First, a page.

Drones were also at the center of another volatile development in northern Syria on Wednesday. At least 80 people were killed when a yet unclaimed drone strike targeted a graduation ceremony for students at the Homs Military Academy, a 90-year-old institution led by the Syrian government.

In a statement, the Syrian Foreign Ministry condemned the attack “in the strongest terms” and laid blame on “terrorist organizations” that Damascus alleged were being supported by both Washington and Ankara. In response, Syrian troops reportedly began shelling the opposition-held province of Idlib.

Responding to the eruption of violence across Syria on Wednesday, U.N. special envoy for Syria Geir Perdersen said he was “gravely concerned” in a statement shared with Newsweek by his office.

“I deeply deplore the loss of life on all sides. I urgently appeal to all sides to exercise the utmost restraint,” Pedersen said. “Today’s horrific scenes are a reminder of the need to immediately de-escalate violence, towards a nationwide ceasefire and a cooperative approach to countering Security Council-listed terrorist groups, in line with Security Council resolution 2254 (2015).”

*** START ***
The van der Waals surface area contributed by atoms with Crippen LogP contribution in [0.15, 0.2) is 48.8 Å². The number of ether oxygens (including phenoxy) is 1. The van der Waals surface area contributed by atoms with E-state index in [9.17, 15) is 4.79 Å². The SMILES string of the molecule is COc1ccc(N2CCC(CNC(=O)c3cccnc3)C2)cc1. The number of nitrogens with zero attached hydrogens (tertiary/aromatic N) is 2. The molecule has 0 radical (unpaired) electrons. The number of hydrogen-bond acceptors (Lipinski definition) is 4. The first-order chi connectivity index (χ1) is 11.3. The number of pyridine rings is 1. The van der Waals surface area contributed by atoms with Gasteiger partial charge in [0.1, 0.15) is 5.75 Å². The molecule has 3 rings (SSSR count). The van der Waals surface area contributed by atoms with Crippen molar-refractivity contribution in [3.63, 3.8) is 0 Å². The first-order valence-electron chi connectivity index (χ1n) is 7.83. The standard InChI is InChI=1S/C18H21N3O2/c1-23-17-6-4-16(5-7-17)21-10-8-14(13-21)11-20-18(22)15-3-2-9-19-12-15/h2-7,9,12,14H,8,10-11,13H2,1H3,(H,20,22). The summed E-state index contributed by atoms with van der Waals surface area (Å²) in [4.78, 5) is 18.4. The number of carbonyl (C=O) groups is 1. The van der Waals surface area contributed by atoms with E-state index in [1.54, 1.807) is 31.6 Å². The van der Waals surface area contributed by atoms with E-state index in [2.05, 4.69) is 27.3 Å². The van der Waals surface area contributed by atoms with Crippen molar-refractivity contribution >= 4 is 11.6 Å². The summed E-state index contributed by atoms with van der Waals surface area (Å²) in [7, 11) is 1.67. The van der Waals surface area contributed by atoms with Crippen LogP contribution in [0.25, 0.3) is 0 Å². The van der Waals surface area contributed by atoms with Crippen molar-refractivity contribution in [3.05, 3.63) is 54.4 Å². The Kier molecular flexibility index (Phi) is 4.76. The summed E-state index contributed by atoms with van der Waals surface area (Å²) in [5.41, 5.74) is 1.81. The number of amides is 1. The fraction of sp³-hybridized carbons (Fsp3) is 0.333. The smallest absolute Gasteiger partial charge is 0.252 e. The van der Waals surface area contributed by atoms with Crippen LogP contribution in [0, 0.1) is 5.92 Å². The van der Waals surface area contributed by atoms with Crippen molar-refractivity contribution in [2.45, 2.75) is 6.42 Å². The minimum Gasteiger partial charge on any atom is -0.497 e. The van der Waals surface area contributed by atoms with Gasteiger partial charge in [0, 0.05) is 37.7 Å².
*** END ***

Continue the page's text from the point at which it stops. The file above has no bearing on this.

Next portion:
“All sides must respect their obligations under international law,” he added, “and ensure the protection of civilians and civilian infrastructure.”

This is a developing news story and more information will be added as it becomes available.